Sometimes you can’t tell the difference between a marketer and a blogger. A blogger might say that he wants to write for a specific publication, sending emails and instant messages asking, “Hey, I really like that you write for this publication. Can you get me a job too?” Marketing type folk, especially those representing a company’s service or product offerings, turn to blogs and ask to be mentioned in the blog. In both cases, the blogger and marketer will approach you when the timing is right for them and take advantage of these channels when they need to.
I don’t expect marketers or bloggers to have been reading specific blogs forever, but they should know about the blog’s culture before promoting themselves. There’s a pervasive theme that resonates with 99% of these email or IM requests: I expect marketers and bloggers to do a little more due diligence before they come pitching their product or themselves to a specific blog. In a nutshell, they should show that they know what the blog is about, and if they’re really looking for coverage or acknowledgments, they should be visible.
What does this mean? At the minimum, show that you’re genuinely interested in the blog and what is being discussed. Study those blogs to grasp the blog’s culture and why (or what criteria is used) to cover a specific product or service. Some blogs cover software only by being voted upon by the user, for example, and your press release won’t even fly for that category. Some blogs cover startups that meet a specific set of criteria. In general, if you send irrelevant pitches, your messaging isn’t going to go very far. And if you actually know and respect the blog you’re pitching to, it is in your best interest to follow that blog, its messaging, and the key players so that you know what kind of message to craft (does it fit their audience? If so, what is the existing post on site that made you think so?) and who the people are that are reading those messages.
Instead of emailing a blogger to include your company’s service in a specific blog post that has already been in the public arena for three years, comment on the post. Comment on other posts too, showing that you’re interested in the blog’s content. Let people know you exist. If the post does not allow commenting, send a relevant press release to the editorial team showing that you have done your research and understand what the blog is looking for. Don’t expect a blogger to change his posts from the past. Your service that launched in 2009 does not fit in a post that was written in 2006. You can’t alter history.
A few years ago, I had a friend who asked me about a possible guest blogging stint on a high profile blog. The problem: he was not at all active on the high profile blog and hadn’t written a single comment. Perhaps he was reading, but was he actually investing time or energy into the site itself but still wanted to write for the blog. With a readership on that blog in the millions and commenters in the thousands, there was no way he was going to stand out above the crowd.
The thing is: it’s not about you. It’s about us. It’s about growing our blog. Your visibility might be just a part of that. But if you haven’t participated and haven’t put in any effort to grow the blog, why should we be receptive to your pitch when it’s convenient for you? What about benefiting the blog you hope to be featured on? Wouldn’t you want to help it grow too?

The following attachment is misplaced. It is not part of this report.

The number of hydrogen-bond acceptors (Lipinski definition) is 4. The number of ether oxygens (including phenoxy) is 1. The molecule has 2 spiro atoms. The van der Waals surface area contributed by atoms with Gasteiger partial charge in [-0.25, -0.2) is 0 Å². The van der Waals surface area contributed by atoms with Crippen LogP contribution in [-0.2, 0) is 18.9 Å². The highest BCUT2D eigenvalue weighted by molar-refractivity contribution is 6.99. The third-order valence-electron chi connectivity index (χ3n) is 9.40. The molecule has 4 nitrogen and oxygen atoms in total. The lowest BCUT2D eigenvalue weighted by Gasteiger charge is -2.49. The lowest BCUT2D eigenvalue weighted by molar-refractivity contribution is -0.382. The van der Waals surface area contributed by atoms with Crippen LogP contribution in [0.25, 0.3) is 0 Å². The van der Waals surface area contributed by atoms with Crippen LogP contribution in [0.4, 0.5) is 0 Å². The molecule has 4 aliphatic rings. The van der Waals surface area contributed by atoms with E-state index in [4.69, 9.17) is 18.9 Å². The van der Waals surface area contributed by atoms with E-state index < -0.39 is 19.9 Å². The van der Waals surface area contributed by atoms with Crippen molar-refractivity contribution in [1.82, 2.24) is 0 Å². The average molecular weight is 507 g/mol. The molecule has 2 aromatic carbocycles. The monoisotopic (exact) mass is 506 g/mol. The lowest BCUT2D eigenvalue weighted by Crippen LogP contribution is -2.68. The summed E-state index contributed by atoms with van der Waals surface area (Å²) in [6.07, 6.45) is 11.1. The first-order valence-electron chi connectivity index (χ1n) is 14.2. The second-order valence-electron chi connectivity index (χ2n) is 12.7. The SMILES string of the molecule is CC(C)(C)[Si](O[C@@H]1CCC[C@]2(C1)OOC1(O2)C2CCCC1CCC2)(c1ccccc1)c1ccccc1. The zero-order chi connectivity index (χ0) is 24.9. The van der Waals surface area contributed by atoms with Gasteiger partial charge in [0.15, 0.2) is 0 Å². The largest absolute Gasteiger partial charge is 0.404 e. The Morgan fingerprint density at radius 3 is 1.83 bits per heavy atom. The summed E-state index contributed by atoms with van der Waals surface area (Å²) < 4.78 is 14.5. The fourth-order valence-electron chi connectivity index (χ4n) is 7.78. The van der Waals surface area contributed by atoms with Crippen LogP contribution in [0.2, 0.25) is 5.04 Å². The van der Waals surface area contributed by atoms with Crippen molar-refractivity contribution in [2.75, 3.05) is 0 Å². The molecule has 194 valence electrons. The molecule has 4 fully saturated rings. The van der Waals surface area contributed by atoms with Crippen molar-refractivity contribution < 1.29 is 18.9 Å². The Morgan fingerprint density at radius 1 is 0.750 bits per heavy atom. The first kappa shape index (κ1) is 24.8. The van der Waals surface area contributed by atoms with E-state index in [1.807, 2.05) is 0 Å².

If you genuinely believe that there are specific blogs that you want to involve yourself in or that your company should be featured in, you need to spend more than 5 minutes crafting a pitch as to why you or your company is good enough for the job. You actually need to involve yourself in the blog’s community, commenting and showing that at the minimum, you have a long term invested interest in the blog’s success, and not only when it’s beneficial for you.
In the real world, networking in person can also help. Go to trade show events or nighttime meetups. Don’t ignore the opportunities to leave a memorable impression on the bloggers who will talk about you. If they actually know you exist and see you’ve made the effort to haul yourself to an event where they’re present, they’ll keep that in mind when composing a piece about your software or startup or whatever other product you have to offer.
This is actually a lesson many marketers can benefit from in general. If you haven’t yet swam in the social media waters, it’s about time that you start. Even if everything is hunky dory at your company, it’s not in your best interest to wait until catastrophe strikes to immerse yourself in the vast ocean. Social media is all about community, and that community exists whether you need them or not. Why not get acquainted with the community now and before it’s too late? When it’s convenient for you to dig in, it might not be convenient for them. They might already be trash-talking you. Is it really in your best interest to do it then?
The point of this story is that it’s best to understand your surroundings: the communities, the blogs, the people, and to do this proactively. This is a process that needs to happen continually, or you should at least give the perception that you’re putting your heart into it. If you craft the right pitch and invest in the growth of the community over time, you’ll find that it’s really easy to get those job opportunities or blog mentions you’re seeking. And you’ll soon realize that it’s not such hard work after all.